Taking Back the Holidays: Feel the Gratitude
No more crazed busyness. No more fighting with holiday foods. No more dreading another office party. Over the next few weeks, we’ll share strategies for enjoying the holidays with more love, calm, and, well, joy. In this post, we’ve got four ways for you to feel more gratitude, which makes you feel just plain great—but we also want to know your best tips for making truly happy times. Together, we will take back the holidays from stress.
Wouldn’t it be nice if you could put “gratitude” on your shopping list? You could just pick it up along with the cranberry sauce! But the extra effort to feel grateful is worth it. Gratitude can boost positive emotions, lower feelings of depression and stress, and help you sleep better and exercise more. (We promise! Research backs us up.) This Thanksgiving, try these three tips for getting more life-giving gratitude into your holidays.
Write it down. Putting words to paper (or screen) is a bonafide magic trick. Study after study shows that people who journal find themselves in better health and spirits. In fact, our own research shows that people who use their meQ journal see a measurable uptick in their own resilience. To support your gratitude right now, write five sentences about one thing you’re grateful for. Take five minutes every day to write about something you’re grateful for, and see how you feel after a week.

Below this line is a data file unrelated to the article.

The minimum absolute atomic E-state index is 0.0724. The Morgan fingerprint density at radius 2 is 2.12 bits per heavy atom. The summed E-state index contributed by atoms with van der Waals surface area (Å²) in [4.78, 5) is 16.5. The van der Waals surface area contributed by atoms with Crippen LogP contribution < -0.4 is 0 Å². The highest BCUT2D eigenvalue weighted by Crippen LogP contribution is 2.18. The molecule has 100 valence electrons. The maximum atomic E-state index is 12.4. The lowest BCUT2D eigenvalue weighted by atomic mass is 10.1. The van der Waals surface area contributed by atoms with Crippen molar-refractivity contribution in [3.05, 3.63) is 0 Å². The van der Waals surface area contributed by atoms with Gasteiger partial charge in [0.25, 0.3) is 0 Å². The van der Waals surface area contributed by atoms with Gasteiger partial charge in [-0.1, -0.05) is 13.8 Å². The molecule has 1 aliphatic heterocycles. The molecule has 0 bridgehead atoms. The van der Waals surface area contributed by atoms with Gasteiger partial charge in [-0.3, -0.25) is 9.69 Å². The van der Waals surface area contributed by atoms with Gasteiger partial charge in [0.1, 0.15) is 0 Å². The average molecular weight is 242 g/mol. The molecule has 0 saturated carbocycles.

Wear it. It helps to have a visual cue reminding you to practice gratitude, whether it’s a Post-it at your desk or a note on your bathroom mirror. But for the holidays, why not make it a bit more festive? Choose a tie, a necklace, a sweater, or some other article of clothing or jewelry that sparks gratitude in you whenever you see or feel it.
Send a thank-you note (to yourself). Specifically, try sending a thank-you note to your body. We often ignore our bodies, especially when we sit all day for our jobs. So make note of what in your body feels good, works well, or looks awesome. In this way, you are making gratitude a part of yourself, literally.
Play “Mental Subtraction.” We love this exercise from the Greater Good Science Center. When you’re at the Thanksgiving, imagine yourself without one person at the table. How would your life be different without them? “By getting a taste of their absence, you should be able to appreciate their presence in your life more deeply—without actually having to lose them for real,” GGSC writes. See the entire exercise here.